"Ask authors and publishers about the biggest challenge they face, and chances are the top answer you’ll get is book discovery.
Yes, it’s been the No. 1 issue in the industry for years, but it’s getting increasingly difficult. Millions of books are now published every year. Mass media, already the preserve of the rarified best-selling book and author, is scaling back its book coverage. Doom and gloom reports are coming from all sides."
The above article discusses the shift away from major influencers like the New York Times, and toward the more dispersed communities of "mini-influencers" (like the millions of readers on Goodreads).
At first glance, this all seems beneficial because it's more democratic. Yay! People power and all that.
However, the trend is a disadvantage for authors who are not persistent self-marketers (regardless of whether they are independently or traditionally published).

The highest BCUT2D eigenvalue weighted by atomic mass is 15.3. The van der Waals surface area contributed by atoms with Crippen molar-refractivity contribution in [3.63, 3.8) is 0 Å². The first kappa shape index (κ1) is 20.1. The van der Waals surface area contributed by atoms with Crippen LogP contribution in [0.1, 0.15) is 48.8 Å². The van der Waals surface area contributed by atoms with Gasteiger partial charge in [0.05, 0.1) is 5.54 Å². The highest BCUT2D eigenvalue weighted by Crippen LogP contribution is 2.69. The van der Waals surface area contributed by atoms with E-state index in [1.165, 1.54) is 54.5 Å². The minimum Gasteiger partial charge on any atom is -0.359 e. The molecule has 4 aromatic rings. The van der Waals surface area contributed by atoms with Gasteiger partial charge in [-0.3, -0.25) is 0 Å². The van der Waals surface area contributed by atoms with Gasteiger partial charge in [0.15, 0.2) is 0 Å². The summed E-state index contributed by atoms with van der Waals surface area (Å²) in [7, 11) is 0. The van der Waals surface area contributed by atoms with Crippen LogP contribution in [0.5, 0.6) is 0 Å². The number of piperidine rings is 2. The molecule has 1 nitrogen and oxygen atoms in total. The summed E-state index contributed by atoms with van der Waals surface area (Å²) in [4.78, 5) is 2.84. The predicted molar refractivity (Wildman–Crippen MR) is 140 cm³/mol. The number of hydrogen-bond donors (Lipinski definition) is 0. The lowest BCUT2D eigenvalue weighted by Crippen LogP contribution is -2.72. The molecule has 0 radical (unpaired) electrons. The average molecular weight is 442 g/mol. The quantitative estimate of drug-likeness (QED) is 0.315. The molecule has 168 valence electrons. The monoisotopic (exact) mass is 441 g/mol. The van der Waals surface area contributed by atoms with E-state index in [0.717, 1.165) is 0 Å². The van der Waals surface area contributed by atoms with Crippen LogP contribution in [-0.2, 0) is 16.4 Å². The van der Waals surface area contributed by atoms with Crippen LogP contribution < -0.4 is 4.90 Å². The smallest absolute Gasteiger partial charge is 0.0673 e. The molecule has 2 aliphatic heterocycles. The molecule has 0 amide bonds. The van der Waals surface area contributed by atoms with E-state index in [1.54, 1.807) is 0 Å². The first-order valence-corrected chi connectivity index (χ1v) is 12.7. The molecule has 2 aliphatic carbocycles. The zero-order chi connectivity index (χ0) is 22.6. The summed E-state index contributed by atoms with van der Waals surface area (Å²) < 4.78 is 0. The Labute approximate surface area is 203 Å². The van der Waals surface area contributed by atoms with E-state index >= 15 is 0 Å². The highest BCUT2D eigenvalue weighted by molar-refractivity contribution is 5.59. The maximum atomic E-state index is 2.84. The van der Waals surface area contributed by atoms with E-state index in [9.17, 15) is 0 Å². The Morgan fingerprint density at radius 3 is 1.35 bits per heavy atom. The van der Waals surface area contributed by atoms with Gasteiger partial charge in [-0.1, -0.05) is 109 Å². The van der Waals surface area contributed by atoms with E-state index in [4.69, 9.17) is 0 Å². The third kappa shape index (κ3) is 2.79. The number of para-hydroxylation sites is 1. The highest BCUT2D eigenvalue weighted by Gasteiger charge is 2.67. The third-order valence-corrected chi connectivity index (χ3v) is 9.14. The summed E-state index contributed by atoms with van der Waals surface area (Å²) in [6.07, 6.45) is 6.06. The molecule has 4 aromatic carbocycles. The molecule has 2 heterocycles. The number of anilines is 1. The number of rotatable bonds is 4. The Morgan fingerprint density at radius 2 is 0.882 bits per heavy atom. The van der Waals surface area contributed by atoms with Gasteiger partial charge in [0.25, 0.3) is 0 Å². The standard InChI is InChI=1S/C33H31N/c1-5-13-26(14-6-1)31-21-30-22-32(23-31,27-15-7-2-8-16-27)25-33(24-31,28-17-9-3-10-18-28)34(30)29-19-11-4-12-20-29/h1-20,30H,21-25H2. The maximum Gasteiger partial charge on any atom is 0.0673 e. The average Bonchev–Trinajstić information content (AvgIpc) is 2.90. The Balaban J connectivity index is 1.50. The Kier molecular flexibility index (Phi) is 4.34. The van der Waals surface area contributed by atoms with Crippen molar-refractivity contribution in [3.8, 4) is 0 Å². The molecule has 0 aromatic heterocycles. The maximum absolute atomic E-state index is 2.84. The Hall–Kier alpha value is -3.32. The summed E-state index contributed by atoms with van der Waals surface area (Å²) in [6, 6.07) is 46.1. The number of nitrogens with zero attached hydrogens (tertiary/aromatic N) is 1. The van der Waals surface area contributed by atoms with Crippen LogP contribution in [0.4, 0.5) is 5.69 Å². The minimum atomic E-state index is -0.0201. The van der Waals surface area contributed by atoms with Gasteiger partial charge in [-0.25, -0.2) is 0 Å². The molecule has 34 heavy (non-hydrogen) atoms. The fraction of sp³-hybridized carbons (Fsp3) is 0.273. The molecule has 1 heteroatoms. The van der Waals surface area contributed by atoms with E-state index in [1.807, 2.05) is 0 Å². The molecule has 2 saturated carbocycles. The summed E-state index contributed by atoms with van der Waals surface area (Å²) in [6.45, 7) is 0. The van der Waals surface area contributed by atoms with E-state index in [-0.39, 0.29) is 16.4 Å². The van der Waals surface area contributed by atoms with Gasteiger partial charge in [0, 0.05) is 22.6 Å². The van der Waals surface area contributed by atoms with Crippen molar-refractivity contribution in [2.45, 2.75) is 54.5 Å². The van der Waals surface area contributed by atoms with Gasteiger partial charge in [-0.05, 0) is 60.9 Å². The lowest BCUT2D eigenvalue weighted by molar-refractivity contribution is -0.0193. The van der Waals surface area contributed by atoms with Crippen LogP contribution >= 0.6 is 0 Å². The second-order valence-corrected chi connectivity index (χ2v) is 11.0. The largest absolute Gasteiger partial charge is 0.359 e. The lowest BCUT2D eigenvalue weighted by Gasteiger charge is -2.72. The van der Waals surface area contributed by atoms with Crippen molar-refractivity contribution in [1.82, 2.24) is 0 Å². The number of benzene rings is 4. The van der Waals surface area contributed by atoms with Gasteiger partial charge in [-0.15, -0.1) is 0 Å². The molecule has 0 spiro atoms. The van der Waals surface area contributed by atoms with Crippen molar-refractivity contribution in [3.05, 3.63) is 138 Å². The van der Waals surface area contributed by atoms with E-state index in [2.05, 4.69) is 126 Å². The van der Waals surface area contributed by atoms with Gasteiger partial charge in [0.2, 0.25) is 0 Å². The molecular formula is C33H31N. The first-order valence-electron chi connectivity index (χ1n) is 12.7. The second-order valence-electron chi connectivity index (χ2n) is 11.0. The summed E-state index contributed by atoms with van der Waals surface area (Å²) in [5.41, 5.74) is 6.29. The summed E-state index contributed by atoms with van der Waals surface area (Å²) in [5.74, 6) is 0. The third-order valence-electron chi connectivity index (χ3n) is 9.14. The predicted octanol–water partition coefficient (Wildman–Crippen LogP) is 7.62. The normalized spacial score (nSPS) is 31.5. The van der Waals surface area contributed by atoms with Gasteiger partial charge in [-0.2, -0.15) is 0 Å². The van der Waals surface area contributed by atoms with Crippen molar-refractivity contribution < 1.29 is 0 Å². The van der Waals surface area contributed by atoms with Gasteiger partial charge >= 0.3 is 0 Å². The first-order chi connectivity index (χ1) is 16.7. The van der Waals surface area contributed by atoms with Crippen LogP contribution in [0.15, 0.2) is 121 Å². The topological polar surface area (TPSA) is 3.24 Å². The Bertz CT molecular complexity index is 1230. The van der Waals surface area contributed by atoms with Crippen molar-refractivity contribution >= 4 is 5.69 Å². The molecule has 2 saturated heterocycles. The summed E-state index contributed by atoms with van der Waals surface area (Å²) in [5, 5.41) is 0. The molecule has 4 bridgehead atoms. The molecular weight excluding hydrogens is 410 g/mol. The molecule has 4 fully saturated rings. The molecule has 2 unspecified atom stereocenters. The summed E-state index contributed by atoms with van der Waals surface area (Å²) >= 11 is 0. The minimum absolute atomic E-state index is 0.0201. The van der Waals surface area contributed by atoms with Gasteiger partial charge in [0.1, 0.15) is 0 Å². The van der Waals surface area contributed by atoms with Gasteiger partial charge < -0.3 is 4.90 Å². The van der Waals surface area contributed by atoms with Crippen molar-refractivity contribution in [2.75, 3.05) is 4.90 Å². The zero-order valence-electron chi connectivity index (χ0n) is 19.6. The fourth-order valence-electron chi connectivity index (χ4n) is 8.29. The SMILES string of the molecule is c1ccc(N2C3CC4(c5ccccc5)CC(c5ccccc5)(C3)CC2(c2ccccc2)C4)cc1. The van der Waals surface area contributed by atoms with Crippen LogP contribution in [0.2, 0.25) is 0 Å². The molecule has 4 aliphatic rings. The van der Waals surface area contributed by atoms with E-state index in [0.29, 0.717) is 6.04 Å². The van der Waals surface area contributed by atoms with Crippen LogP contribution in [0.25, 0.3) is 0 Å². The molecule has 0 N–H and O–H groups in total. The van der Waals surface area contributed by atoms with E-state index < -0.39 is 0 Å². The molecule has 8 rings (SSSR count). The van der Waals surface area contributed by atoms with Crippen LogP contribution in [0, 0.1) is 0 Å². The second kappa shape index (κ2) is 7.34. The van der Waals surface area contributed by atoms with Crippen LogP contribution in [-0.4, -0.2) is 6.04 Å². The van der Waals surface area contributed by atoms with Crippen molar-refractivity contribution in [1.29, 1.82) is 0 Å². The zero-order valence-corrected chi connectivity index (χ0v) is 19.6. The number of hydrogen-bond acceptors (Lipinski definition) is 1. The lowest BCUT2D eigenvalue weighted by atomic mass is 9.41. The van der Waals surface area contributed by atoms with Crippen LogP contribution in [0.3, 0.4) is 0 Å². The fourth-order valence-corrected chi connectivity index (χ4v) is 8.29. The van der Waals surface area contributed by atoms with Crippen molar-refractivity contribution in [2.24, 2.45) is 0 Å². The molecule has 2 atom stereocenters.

The old system of book marketing usually involved communications between a few high-level gatekeepers: PR folks on the author's side, and editorial staff on the reviewing side.
Everything was very dignified, and the author was able to keep herself at a distance from what was essentially a philistine marketing operation.
On the other hand, marketing books today, to dispersed reader communities, is far messier, and requires communication skills that are not strong points for the typically introverted author.
These communications involve interactions with thousands of people, some of whom are more polite than others. This new process requires every author to be a performer--at least part of the time.
How many authors would enjoy selling encyclopedias door-to-door? How many would do well at such a task?
That metaphor isn't exact, of course. But it's a rough approximation.
These changes are neither good nor bad. Nor do they add up to a conspiracy against sensitive artistic types in an impersonal digital age.
The changed requirements for authors are simply results of the changes in the economic landscape where books are published, marketed, and (hopefully) sold.
It's always about the writing, yes. But it's also always about the marketing of what is written.